The Origin of the German Totenkopf (Death’s Head)

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August von Mackensen, German field marshal in hussar full dress prior to 1914, with the Totenkopf on his fur busby

Prussia

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Hussar from Husaren-Regiment Nr.5 (von Ruesch) in 1744 with the Totenkopf on the mirliton (ger. Flügelmütze)

Use of the Totenkopf as a military emblem began under Frederick the Great, who formed a regiment of Hussar cavalry in the Prussian army commanded by Colonel von Ruesch, the Husaren-Regiment Nr. 5 (von Ruesch). It adopted a black uniform with a Totenkopf emblazoned on the front of its mirlitons and wore it on the field in the War of Austrian Succession and in the Seven Years’ War.

The Totenkopf remained a part of the uniform when the regiment was reformed into Leib-Husaren Regiments Nr.1 and Nr.2 in 1808. When Frederick William, Duke of Brunswick-Wolfenbüttel, was killed in battle during the Napoleonic Wars, his troops changed their uniform colors to black or apple green, with a Totenkopf on their shakos in mourning their dead leader. Other sources claim that the “Black Brunswickers” were so equipped while Friedrich Wilhelm of Brunswick lived, as a sign of revenge on the French.

The skull continued to be used throughout the Prussian and Brunswick Armed forces until 1918, and some of the stormtroopers that led the last German offensives on the Western Front in 1918 used skull badges.

Luftstreitkräfte fighter pilots Georg von Hantelmann and Kurt Adolf Monnington are just two of a number of Central Powers military pilots who used the Totenkopf as their personal aircraft insignia.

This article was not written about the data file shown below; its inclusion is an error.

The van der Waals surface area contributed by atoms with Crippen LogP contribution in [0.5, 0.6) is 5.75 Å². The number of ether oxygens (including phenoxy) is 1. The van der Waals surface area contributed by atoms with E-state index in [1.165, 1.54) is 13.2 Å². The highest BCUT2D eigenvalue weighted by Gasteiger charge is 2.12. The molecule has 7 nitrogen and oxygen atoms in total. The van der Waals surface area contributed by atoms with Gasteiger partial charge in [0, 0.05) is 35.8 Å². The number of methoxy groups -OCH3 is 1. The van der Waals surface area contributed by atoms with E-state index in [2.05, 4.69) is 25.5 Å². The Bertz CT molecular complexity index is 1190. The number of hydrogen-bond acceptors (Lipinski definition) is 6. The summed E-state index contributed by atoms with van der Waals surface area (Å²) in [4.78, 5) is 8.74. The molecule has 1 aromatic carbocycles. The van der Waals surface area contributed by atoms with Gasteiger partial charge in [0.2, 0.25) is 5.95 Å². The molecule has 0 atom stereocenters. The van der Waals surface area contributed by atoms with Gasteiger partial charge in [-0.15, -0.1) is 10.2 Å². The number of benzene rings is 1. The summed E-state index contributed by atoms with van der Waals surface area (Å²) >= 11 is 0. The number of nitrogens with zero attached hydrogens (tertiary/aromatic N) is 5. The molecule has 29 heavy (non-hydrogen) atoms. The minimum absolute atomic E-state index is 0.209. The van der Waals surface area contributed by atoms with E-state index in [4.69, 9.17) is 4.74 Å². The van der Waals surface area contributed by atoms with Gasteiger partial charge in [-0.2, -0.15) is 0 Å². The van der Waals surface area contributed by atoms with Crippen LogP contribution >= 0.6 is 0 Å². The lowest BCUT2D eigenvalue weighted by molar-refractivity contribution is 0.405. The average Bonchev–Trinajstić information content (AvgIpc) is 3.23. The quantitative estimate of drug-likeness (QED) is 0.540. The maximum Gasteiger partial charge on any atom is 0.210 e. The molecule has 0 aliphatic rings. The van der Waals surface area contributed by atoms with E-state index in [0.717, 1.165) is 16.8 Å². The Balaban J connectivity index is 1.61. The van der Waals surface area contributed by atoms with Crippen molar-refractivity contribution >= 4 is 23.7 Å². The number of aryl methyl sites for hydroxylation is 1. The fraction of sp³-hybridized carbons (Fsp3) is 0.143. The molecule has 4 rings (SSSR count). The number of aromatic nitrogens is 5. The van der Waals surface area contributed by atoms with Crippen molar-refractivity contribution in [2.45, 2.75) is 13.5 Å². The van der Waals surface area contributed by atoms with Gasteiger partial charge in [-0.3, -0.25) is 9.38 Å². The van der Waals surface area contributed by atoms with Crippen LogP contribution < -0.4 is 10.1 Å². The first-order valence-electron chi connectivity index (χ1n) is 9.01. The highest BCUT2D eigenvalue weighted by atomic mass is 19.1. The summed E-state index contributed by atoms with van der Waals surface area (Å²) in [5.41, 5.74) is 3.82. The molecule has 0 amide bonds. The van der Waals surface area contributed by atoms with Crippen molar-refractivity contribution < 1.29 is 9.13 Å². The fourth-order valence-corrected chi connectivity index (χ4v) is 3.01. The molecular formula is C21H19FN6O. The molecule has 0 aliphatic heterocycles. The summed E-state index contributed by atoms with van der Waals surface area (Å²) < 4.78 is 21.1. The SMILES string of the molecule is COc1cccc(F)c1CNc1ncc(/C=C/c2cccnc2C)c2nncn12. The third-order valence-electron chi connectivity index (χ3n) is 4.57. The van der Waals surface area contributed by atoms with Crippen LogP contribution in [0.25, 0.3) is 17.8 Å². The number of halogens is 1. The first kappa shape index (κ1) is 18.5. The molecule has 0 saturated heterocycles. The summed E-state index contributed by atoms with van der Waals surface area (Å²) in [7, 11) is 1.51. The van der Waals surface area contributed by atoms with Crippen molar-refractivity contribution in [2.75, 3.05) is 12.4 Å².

Weimar Republic

The Totenkopf was used in Germany throughout the inter-war period, most prominently by the Freikorps. In 1933, it was in use by the regimental staff and the 1st, 5th, and 11th squadrons of the Reichswehr’s 5th Cavalry Regiment as a continuation of a tradition from the Kaiserreich.

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Freikorps in the early ’20s using WWI tanks and vehicles decorated with the Totenkopf which was still evolving into the organized symbol of the Schutzstaffel, or SS

Third Reich

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The second version of the SS-Totenkopf; used from 1934 to 1945

In the early days of the NSDAP, Julius Schreck, the leader of the Stabswache (Adolf Hitler’s bodyguard unit), resurrected the use of the Totenkopf as the unit’s insignia. This unit grew into the Schutzstaffel (SS), which continued to use the Totenkopf as insignia throughout its history. According to a writing by Reichsführer-SS Heinrich Himmler the Totenkopf had the following meaning:

The Skull is the reminder that you shall always be willing to put your self at stake for the life of the whole community.

The Totenkopf was also used as the unit insignia of the Panzer forces of the German Heer (Army), and also by the Panzer units of the Luftwaffe, including those of the elite Fallschirm-Panzer Division 1 Hermann Göring.

Both the 3rd SS Panzer Division of the Waffen-SS, and the World War II era Luftwaffe’s 54th Bomber Wing Kampfgeschwader 54 were given the unit name “Totenkopf“, and used a strikingly similar-looking graphic skull-crossbones insignia as the SS units of the same name. The 3rd SS Panzer Division also had skull patches on their uniform collars instead of the ϟϟ sieg rune.

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The first version of the SS-Totenkopf on a Schirmmütze (peaked cap)

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German Panzer totenkopf

Flugzeug Junkers Ju 88

Junkers Ju 88 of Kampfgeschwader 54 (KG 54) in France, November 1940

Source: Metapedia

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